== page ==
Very few professional athletes have dominated their sport as authoritatively as sisters Venus and Serena Williams ruled over women's tennis during their heyday. Both as individual competitors and as the most successful doubles team of their generation, they amassed a record number of Grand Slam and Olympic titles. Maiken Baird and Michelle Major's documentary about the duo certainly celebrates their remarkable achievements, but it only hints at the darker aspects of their personal story.
The film crew had access to the pair during the 2011 tennis season, which turned out to be a year when the sisters hardly played at all due to various injuries. The majority of the movie's interest comes not from their rehabbing, but from archival footage of them as youngsters, practicing for hours and hours under the guidance of their father Richard Williams, who -- with his outspoken and gruff demeanor -- became one of the more controversial tennis parents (a subculture known for its often problematic members) of his time.
While their international success makes Venus and Serena rich material for a documentary, it's hardly the only fascinating aspect of their lives. That becomes apparent during the latter half of the movie when, having established how they got where they are now, it tentatively explores the psychological makeup of the sisters. Venus, the elder of the two, seems to retreat from the film, in large part because she comes off as a stable person with interests beyond tennis. During interviews throughout the picture you realize that she doesn't define herself by her sports career. Serena, on the other hand, appears ready for her own reality series. The younger sister revels in discussing a half-dozen or so personalities she not only has, but has named -- their mother and other people in their circle also call these alter egos by their respective names.
Serena is asked about her occasional on-court tantrums, including an infamous U.S. Open match in which, after being called for a foot fault, she physically threatened a line judge. Those who know her blame it on one of her other personalities, but the filmmakers attempt to put the incident in context by showing profanity-laced tirades from greats like John McEnroe and Jimmy Connors, and serving up talking heads saying that she was likely criticized so strongly for this incident because she was a woman. That argument ignores the fact that in those older clips, none of the guys talk about shoving a ball down an official's throat.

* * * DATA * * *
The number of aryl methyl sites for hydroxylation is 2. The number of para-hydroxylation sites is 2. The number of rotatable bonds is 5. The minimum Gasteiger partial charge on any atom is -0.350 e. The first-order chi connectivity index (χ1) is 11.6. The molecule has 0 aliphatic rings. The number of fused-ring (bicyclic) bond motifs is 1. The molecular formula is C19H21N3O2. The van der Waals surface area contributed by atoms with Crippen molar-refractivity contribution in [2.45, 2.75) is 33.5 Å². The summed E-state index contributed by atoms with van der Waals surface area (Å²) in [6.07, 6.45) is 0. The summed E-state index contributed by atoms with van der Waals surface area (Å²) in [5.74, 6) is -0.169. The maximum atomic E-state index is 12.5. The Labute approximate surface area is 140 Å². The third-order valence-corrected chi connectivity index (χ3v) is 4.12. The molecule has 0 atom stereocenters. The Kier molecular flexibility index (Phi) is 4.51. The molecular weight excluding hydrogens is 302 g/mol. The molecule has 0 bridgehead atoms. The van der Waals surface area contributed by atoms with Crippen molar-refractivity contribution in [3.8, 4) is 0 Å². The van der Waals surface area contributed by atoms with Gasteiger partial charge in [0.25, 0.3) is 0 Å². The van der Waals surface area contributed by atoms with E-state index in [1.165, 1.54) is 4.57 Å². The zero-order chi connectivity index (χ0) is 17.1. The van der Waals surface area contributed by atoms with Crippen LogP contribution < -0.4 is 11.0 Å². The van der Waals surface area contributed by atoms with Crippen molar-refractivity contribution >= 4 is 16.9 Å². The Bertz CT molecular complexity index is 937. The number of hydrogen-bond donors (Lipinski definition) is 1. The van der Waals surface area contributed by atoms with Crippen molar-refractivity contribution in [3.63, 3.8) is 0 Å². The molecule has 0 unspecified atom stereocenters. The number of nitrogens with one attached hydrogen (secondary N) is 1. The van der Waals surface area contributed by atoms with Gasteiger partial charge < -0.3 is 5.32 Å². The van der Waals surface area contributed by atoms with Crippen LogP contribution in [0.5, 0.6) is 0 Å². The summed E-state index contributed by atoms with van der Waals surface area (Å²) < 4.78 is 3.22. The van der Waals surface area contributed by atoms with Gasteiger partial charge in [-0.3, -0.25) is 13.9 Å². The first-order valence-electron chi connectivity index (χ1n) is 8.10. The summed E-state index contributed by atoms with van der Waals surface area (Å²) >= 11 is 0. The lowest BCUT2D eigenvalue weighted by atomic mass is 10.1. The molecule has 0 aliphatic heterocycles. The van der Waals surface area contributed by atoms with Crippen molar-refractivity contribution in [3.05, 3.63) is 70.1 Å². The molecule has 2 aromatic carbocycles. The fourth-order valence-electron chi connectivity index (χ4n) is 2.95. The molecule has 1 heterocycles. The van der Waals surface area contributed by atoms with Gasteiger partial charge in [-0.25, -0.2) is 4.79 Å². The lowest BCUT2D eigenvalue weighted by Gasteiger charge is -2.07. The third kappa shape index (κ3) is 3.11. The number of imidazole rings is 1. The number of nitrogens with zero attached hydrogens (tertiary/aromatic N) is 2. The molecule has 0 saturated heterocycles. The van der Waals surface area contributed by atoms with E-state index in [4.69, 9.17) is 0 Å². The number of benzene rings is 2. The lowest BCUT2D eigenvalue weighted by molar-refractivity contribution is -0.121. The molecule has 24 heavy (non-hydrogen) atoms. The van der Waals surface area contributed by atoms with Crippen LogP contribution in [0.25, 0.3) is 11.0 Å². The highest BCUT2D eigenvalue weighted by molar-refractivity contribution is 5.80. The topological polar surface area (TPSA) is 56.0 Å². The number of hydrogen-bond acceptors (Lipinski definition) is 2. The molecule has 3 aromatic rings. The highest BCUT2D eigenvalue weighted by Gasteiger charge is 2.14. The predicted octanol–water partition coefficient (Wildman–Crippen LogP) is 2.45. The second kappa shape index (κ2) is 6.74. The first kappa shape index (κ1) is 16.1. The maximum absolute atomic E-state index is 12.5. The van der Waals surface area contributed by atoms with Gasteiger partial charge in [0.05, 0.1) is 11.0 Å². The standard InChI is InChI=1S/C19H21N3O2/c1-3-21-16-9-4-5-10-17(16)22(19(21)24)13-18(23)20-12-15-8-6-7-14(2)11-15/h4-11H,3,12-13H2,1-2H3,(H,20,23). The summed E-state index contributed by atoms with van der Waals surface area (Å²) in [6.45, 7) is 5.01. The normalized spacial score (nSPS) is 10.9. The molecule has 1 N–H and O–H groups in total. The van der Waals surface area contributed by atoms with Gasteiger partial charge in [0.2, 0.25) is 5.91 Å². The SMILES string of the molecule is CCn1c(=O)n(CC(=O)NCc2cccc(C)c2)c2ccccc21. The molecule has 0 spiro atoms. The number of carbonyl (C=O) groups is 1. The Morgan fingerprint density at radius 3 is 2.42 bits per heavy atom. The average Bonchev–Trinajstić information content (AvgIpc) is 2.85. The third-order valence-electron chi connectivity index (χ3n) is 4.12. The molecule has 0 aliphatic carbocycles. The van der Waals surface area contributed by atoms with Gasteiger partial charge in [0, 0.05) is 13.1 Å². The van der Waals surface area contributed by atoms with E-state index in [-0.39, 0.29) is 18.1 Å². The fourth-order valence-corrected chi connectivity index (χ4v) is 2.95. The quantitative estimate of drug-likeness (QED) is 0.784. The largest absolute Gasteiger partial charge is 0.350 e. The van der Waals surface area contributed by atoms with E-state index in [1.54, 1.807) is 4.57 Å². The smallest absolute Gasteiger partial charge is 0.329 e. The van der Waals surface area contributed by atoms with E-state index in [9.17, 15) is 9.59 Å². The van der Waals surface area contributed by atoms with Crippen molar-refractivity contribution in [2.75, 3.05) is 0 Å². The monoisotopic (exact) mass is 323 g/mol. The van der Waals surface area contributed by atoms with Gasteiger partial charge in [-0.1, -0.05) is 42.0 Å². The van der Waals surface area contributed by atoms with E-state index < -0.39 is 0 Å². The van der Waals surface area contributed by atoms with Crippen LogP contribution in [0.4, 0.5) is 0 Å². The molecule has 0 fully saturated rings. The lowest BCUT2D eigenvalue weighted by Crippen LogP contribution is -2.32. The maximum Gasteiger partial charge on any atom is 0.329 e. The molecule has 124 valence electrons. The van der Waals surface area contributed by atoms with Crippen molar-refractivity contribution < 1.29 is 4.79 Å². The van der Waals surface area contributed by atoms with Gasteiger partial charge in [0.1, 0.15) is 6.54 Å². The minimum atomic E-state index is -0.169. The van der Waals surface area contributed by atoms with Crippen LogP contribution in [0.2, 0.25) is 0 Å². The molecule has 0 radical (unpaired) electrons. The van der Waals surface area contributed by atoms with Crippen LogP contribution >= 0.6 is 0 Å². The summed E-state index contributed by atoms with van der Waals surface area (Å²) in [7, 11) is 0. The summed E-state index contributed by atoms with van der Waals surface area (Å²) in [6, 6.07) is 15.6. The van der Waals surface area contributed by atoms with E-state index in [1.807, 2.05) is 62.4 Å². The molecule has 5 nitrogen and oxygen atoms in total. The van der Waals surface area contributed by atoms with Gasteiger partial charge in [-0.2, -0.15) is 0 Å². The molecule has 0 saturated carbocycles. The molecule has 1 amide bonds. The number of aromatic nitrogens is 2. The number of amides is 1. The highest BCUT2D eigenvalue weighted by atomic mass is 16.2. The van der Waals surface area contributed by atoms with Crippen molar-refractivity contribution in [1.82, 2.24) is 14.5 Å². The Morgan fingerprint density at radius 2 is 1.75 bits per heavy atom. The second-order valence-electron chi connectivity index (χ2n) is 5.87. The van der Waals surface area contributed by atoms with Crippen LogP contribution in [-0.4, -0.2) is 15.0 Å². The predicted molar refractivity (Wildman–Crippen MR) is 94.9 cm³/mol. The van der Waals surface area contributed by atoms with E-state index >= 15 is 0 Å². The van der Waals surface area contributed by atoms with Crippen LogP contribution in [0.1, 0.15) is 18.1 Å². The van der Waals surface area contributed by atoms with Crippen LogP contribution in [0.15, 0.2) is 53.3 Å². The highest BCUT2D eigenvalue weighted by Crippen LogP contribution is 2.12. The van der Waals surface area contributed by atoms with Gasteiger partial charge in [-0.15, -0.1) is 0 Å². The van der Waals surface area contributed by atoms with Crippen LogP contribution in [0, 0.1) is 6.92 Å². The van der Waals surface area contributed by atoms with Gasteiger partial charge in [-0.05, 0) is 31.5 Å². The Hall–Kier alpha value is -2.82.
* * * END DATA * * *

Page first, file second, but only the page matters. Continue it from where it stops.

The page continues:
That moment -- one for which she refused to apologize for following the match, but did offer a mea culpa three days later after being fined -- becomes more telling later in the film when their father, making a joke about how annoying his first wife was, says that too much of anything will drive you crazy. That's an easy laugh line when talking about a relationship, but when you think about how we've seen Richard make his daughters practice repeatedly in their youth, how he worked them and worked them in order to produce a pair of moneymaking machines (they all readily admit he doesn't much like tennis), you want the filmmakers to ask tougher questions of Serena. She's presented as the classic younger sibling who is hyper-competitive with Venus, something big sis notes on camera and may explain why Serena has more wins when they've played each other head-to-head. Yet Baird and Major seem wary of digging too deeply into her psyche.
At one point, one of the Williams sisters declares that they don't relate to perfectionists, but they completely understand obsessives. If Baird and Major had tried to get them to be more introspective, the movie would have been a fuller portrait of what someone has to sacrifice to become the best in the world. Considering their climb out of poverty and the racial hostitily they faced becoming the undisputed champions in a sport still dominated by white players, Venus and Serena's story is infinitely inspiring. That alone makes the movie a rock-solid documentary that will appeal to you regardless of your interest in tennis. However, it does leave you with a bunch of questions that you wish the first-time directors had worked up the courage to ask. ~ Perry Seibert, Rovi